Kreyling, W. G., M. Semmler, et al. (2002). Translocation of ultrafine insoluble iridium particles from lung epithelium to extrapulmonary organs is size dependent but very low. J Toxicol Environ Health 65: 1513-1530.
Lam, C. W., J. T. James, et al. (2004). Pulmonary toxicity of single-wall carbon nanotubes in mice 7 and 90 days after intratracheal instillation. Toxicol Sci 77(1): 126-34.
Long, T. C., N. Saleh, et al. (2006). Titanium dioxide (P25) produces reactive oxygen species in immortalized brain microglia (BV2): implications for nanoparticle neurotoxicity. Environ Sci Technol 40(14): 4346-52.
Maynard, A. D., P. A. Baron, et al. (2004). Exposure to carbon nanotube material: aerosol release during the handling of unrefined single-walled carbon nanotube material. J Toxicol Environ Health A 67(1): 87-107.
Monteiro-Riviere, N. A., R. J. Nemanich, et al. (2005). Multi-walled carbon nanotube interactions with human epidermal keratinocytes . Toxicol Lett 155(3): 377-384
Naumann, B. D., E. V. Sargent, et al. (1996). Performance-based exposure control limits for pharmaceutical active ingredients. Am Ind Hyg Assoc J 57(1): 33-42.
Nemmar, A., P. H. Hoet, et al. (2002). Passage of inhaled particles into the blood circulation in humans. Circulation 105(4): 411-4.
Oberdorster, G. (1996). Significance of particle parameters in the evaluation of exposure-dose-response relationships of inhaled particles. Inhal Toxicol 8 Suppl: 73-89.
Oberdorster, G., J. Ferin, et al. (1992). Role of the alveolar macrophage in lung injury: studies with ultrafine particles. Environ Health Perspect 97: 193-9.
Oberdorster, G., Z. Sharp, et al. (2004). Translocation of inhaled ultrafine particles to the brain. Inhal Toxicol 16(6-7): 437-45.
Oberdorster, G., Z. Sharp, et al. (2002). Extrapulmonary translocation of ultrafine carbon particles following whole-body inhalation exposure of rats. J Toxicol Environ Health A 65(20): 1531-43.
Renwick, L. C., K. Donaldson, et al. (2001). Impairment of alveolar macrophage phagocytosis by ultrafine particles. Toxicol Appl Pharmacol 172(2): 119-27.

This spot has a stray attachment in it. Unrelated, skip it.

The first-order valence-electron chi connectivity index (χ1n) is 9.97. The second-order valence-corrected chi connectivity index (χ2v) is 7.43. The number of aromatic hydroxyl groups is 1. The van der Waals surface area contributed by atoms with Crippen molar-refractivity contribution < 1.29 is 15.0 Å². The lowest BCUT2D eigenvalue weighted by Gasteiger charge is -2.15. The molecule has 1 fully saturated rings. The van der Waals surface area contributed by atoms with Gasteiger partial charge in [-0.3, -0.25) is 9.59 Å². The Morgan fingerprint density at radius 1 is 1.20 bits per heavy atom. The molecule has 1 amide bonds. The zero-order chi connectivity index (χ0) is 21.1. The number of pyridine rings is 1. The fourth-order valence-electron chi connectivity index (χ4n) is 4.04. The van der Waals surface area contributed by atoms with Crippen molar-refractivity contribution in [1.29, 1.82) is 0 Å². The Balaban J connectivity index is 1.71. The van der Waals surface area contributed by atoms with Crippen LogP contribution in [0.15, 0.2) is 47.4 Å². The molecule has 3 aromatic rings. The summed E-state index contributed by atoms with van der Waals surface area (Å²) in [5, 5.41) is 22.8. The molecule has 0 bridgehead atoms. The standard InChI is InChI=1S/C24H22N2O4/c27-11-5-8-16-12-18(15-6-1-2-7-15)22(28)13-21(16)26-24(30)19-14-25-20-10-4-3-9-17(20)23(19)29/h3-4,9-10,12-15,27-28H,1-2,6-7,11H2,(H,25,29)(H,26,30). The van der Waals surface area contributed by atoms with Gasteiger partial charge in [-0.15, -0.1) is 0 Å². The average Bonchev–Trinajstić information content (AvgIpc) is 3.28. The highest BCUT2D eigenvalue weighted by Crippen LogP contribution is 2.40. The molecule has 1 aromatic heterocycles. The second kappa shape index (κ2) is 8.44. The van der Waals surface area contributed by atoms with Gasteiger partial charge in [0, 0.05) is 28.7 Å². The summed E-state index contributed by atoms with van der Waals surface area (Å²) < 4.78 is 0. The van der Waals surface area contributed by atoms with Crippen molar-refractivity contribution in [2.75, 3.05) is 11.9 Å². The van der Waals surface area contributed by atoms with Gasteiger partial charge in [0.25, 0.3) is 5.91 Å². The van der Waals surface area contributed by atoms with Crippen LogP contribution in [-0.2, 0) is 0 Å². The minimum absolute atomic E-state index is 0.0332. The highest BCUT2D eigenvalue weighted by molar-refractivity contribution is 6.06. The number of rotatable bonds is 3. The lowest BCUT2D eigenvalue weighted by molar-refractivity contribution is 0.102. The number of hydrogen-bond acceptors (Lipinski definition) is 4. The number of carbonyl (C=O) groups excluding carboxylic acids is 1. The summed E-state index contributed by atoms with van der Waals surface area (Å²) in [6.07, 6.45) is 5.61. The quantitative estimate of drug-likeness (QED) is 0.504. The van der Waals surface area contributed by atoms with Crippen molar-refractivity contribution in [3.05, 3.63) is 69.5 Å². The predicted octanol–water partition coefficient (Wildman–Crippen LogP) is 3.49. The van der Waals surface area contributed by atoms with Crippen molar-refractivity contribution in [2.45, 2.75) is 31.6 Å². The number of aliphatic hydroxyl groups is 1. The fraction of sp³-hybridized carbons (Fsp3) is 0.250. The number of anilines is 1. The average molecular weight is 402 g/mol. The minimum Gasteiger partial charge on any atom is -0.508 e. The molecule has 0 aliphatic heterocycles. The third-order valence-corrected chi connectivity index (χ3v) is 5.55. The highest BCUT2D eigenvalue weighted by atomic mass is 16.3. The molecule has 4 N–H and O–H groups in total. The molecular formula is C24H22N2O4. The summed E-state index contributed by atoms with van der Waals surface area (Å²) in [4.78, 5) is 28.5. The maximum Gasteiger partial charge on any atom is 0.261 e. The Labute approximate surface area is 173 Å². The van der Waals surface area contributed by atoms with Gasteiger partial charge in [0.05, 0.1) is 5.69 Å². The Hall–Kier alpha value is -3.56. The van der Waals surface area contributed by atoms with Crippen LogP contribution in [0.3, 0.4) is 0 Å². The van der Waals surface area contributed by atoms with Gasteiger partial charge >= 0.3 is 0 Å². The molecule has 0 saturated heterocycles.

Rouse, J. G., J. Yang, et al. (2007). Effects of Mechanical Flexion on the Penetration of Fullerene Amino Acid-Derivatized Peptide Nanoparticles through Skin. Nano Lett 7(1): 155-160.
Ryman-Rasmussen, J. P., J. E. Riviere, et al. (2007). Surface coatings determine cytotoxicity and irritation potential of quantum dot nanoparticles in epidermal keratinocytes. J Invest Dermatol 127(1): 143-53. Epub 2006 Aug 10.
Ryman-Rasmussen, J. P., J. E. Riviere and N. A. Monteiro-Riviere. (2006). Penetration of intact skin by quantum dots with diverse physiochemical properties. Toxicol Sci 91(1): 159-65.
Shvedova, A. A., E. R. Kisen, et al. (2005). Unusual inflammatory and fibrogenic pulmonary responses to single-walled carbon nanotubes in mice. Am J Physiol Lung Cell Mol Physiol 289(5): L698-L708.
Takenaka, S., E. Karg, et al. (2004). Fate and toxic effects of inhaled ultrafine cadmium oxide particles in the rat lung. Inhal Toxicol 16 Suppl 1: 83-92.
Warheit, D. B., B. R. Laurence, et al. (2004). Comparative pulmonary toxicity assessment of single-wall carbon nanotubes in rats. Toxicol Sci 77(1): 117-25.
Warheit, D. B., T. R. Webb, et al. (2006). Pulmonary instillation studies with nanoscale TiO2 rods and dots in rats: toxicity is not dependent upon particle size and surface area. Toxicol Sci 91(1): 227-36.
Zhang, Y., W. Chen, et al. (February 2007). In Vitro and In Vivo Toxicity of CdTe Nanoparticles. J Nanosci Nanotechnol 7(2): 497-503.
Login to add your comment.